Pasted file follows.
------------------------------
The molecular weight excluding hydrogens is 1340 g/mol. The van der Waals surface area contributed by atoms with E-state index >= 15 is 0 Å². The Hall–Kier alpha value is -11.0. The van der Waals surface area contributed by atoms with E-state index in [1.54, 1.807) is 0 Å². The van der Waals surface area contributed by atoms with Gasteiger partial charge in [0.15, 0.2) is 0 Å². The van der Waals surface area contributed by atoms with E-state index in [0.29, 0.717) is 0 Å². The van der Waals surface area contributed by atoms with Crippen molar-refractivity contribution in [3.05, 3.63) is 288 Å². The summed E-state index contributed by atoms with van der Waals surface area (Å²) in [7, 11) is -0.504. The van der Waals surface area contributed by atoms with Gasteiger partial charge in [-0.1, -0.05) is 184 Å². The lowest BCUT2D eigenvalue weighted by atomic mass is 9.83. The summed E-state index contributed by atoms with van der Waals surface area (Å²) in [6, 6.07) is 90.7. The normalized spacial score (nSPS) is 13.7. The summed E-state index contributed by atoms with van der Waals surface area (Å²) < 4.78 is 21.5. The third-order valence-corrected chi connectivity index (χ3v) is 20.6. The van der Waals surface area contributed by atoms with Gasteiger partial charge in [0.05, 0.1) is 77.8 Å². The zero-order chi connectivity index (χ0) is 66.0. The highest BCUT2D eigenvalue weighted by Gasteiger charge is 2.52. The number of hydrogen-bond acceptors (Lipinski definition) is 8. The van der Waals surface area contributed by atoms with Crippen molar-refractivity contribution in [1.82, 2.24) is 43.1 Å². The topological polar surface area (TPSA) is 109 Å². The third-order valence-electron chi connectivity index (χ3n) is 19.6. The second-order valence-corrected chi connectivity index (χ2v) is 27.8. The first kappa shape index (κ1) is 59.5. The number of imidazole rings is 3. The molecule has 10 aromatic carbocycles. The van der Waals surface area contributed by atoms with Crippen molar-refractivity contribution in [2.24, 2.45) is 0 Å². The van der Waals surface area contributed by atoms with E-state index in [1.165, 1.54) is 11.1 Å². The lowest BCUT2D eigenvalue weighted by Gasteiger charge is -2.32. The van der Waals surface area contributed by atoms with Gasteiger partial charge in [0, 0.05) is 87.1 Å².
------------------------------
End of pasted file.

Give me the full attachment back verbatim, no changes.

The molecular weight excluding hydrogens is 1340 g/mol. The van der Waals surface area contributed by atoms with E-state index >= 15 is 0 Å². The Hall–Kier alpha value is -11.0. The van der Waals surface area contributed by atoms with E-state index in [1.54, 1.807) is 0 Å². The van der Waals surface area contributed by atoms with Gasteiger partial charge in [0.15, 0.2) is 0 Å². The van der Waals surface area contributed by atoms with E-state index in [0.29, 0.717) is 0 Å². The van der Waals surface area contributed by atoms with Crippen molar-refractivity contribution in [3.05, 3.63) is 288 Å². The summed E-state index contributed by atoms with van der Waals surface area (Å²) in [7, 11) is -0.504. The van der Waals surface area contributed by atoms with Gasteiger partial charge in [-0.1, -0.05) is 184 Å². The lowest BCUT2D eigenvalue weighted by atomic mass is 9.83. The summed E-state index contributed by atoms with van der Waals surface area (Å²) in [6, 6.07) is 90.7. The normalized spacial score (nSPS) is 13.7. The summed E-state index contributed by atoms with van der Waals surface area (Å²) < 4.78 is 21.5. The third-order valence-corrected chi connectivity index (χ3v) is 20.6. The van der Waals surface area contributed by atoms with Gasteiger partial charge in [0.05, 0.1) is 77.8 Å². The zero-order chi connectivity index (χ0) is 66.0. The highest BCUT2D eigenvalue weighted by Gasteiger charge is 2.52. The number of hydrogen-bond acceptors (Lipinski definition) is 8. The van der Waals surface area contributed by atoms with Crippen molar-refractivity contribution in [1.82, 2.24) is 43.1 Å². The topological polar surface area (TPSA) is 109 Å². The third-order valence-electron chi connectivity index (χ3n) is 19.6. The second-order valence-corrected chi connectivity index (χ2v) is 27.8. The first kappa shape index (κ1) is 59.5. The number of imidazole rings is 3. The molecule has 10 aromatic carbocycles. The van der Waals surface area contributed by atoms with Crippen molar-refractivity contribution in [2.24, 2.45) is 0 Å². The van der Waals surface area contributed by atoms with E-state index in [1.165, 1.54) is 11.1 Å². The lowest BCUT2D eigenvalue weighted by Gasteiger charge is -2.32. The van der Waals surface area contributed by atoms with Gasteiger partial charge in [0, 0.05) is 87.1 Å².